CSULA Model United Nations | May 6, 2013 | Spotlight

Student delegates represent El Salvador at Model U.N. conference

CSULA team nabs Outstanding Delegation award, five additional honors

Picture of CSULA Model United Nations team on stairwell to the Golden Eagle building.

Cal State L.A.’s 17-member student delegation demonstrated its diplomacy and professionalism recently at the annual National Model United Nations (MUN) conference in New York.

The CSULA team members—who primarily served as ambassadors for the Republic of El Salvador—were awarded Outstanding Delegation at the conference. This is the fifth consecutive year that CSULA has earned national accolades.

Only 20 universities out of 207, ranging from seven to 32 students per country, were awarded in the delegation category.

The National MUN conference—sponsored by the National Collegiate Conference Association—is an annual conference that challenges students to engage in a simulation of the United Nations (UN) with other colleges and universities as delegates of designated countries. Founded in 1945 after World War II by 51 countries, the UN is an international organization committed to maintaining international peace and security, developing friendly relations among nations and promoting social progress, better living standards and human rights.

According to CSULA Emily Acevedo, professor of the Political Science 420 course and faculty adviser for the CSULA MUN, the students learned that El Salvador is a complicated country, filled with a rich and painful history.

“This year’s CSULA MUN delegation proved to be an emotional experience for many students who are Salvadoran,” she explained. “Students explored the beauty of this country, along with researching the tragedies it has endured and the challenges it faces, post civil war, to rebuild its country. For many students, this was the first examination into the historical nature of this country’s political development, not just from Spanish colonialism, but U.S. influence. This left students with a hopeful view of El Salvador as it still struggles to heal and move forward.”

Additionally, four of the 11 CSULA committees were each awarded Outstanding Position Paper. Delegates are required to illustrate their knowledge of the agenda topics, affirm the positions their country takes on each topic, and recommend the proper actions to effectively address contemporary global problems in the position papers.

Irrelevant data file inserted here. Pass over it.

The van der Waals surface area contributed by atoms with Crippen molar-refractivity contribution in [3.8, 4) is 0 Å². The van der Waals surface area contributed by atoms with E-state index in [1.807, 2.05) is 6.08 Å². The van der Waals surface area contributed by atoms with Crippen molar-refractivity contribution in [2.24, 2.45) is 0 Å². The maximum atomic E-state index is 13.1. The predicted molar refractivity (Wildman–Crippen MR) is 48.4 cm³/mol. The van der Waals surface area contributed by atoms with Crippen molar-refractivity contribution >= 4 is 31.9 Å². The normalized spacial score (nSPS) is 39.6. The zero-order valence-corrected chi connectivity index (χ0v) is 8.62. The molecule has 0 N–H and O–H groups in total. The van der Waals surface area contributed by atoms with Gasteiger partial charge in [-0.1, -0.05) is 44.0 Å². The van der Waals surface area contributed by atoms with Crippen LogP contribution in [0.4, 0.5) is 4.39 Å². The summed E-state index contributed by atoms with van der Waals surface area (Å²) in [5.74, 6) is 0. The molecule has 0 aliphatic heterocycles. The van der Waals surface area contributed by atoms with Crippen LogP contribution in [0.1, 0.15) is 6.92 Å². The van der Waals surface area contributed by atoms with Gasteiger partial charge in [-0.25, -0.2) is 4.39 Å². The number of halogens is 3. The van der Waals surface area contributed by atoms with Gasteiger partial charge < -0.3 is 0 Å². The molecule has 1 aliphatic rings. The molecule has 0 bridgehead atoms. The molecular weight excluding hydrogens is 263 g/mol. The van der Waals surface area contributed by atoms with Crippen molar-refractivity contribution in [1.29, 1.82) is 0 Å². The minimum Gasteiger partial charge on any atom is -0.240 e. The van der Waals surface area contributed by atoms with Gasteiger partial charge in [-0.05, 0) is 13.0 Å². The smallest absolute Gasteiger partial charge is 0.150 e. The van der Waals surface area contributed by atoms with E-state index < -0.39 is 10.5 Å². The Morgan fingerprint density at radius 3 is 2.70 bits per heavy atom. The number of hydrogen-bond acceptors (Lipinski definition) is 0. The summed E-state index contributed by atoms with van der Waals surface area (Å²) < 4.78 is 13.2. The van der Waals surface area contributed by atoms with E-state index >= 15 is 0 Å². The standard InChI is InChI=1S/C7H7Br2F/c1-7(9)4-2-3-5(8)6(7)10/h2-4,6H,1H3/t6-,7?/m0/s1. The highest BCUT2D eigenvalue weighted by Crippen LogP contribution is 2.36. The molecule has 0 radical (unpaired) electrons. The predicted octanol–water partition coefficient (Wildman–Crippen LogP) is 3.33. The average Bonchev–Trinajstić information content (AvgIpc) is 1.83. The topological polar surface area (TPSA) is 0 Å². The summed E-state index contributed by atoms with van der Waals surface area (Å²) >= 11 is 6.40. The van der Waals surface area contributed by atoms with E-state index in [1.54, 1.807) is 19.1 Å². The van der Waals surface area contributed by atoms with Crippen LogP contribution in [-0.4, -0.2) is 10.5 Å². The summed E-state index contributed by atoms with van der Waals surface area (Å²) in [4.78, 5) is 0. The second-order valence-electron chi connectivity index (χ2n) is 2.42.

The respective committees, and the following student representatives, were recognized for their Outstanding Position Papers:
General Assembly First – Fernando Trejo
General Assembly Fourth – Salvador Melendez and Andrew Morales
Commission on the Status of Women – Jasmine Clipper and Elizabeth Lopez
United Nations Conference on Trade and Development – Sasha Perez and Christopher Clark

Picture of CSULA Model United Nations individual winners.

L-r: Outstanding Position Paper awardees Andrew Morales, Elizabeth Lopez, Jasmine Clipper, Salvador Melendez and Fernando Trejo.

In addition, Perez and Clark were awarded Outstanding Delegate in Committee for serving on the United Nations Conference on Development and Trade committee.

Other CSULA students in the delegation, and the committees they served on, included: Robert Cira and Luis Mohammed (General Assembly Second); Nick Galadzhyan (Special Committee on Peacekeeping Operations); Katy Alvarado and Yessenia Navarro (United Nations Children’s Fund); Nicole Dixon (United Nations Development Programme); Rebecca Martinez and Kathryn Cordova (United Nations Population Fund); and Alejandro Hurtado and Abraham Lindner (International Atomic Energy Agency). Representing the United States, Vanessa Reed and Bianca Marentes sat on the Alternative Security Council committee.

Perez explained that the Model United Nations is different from any other course at CSULA.

“You spend six months in the classroom studying the history of the United Nations and the country you’ll be representing,” she said, “and then test your ability to apply what you’ve learned to current global issues.”

Hurtado added, “The best simulated experience a student can have. You become engaged in finding real-life solutions to issues that are relevant in today’s society.”

Dixon described the experience as “truly invigorating.”

“We were able to learn the techniques and difficulties, to implement the diplomatic code of conduct, formulate innovative ideas, and successfully collaborate among other delegates to address worldwide issues,” he said.

Morales also found the National MUN experience meaningful both personally and professionally.

“I was able to make new friends and learn first-hand how democracy operates, while satisfying so many different agendas and opinions at once,” she said. “Also, I was able to take advantage of the student career session, which put me in touch with other organizations in my future career field.”

El Salvador is the smallest and the most densely populated country in Central America. The country's capital city and largest city is San Salvador; Santa Ana and San Miguel are also important cultural and commercial centers in the country as well as Central America. (source: http://en.wikipedia.org/wiki/El_Salvador.

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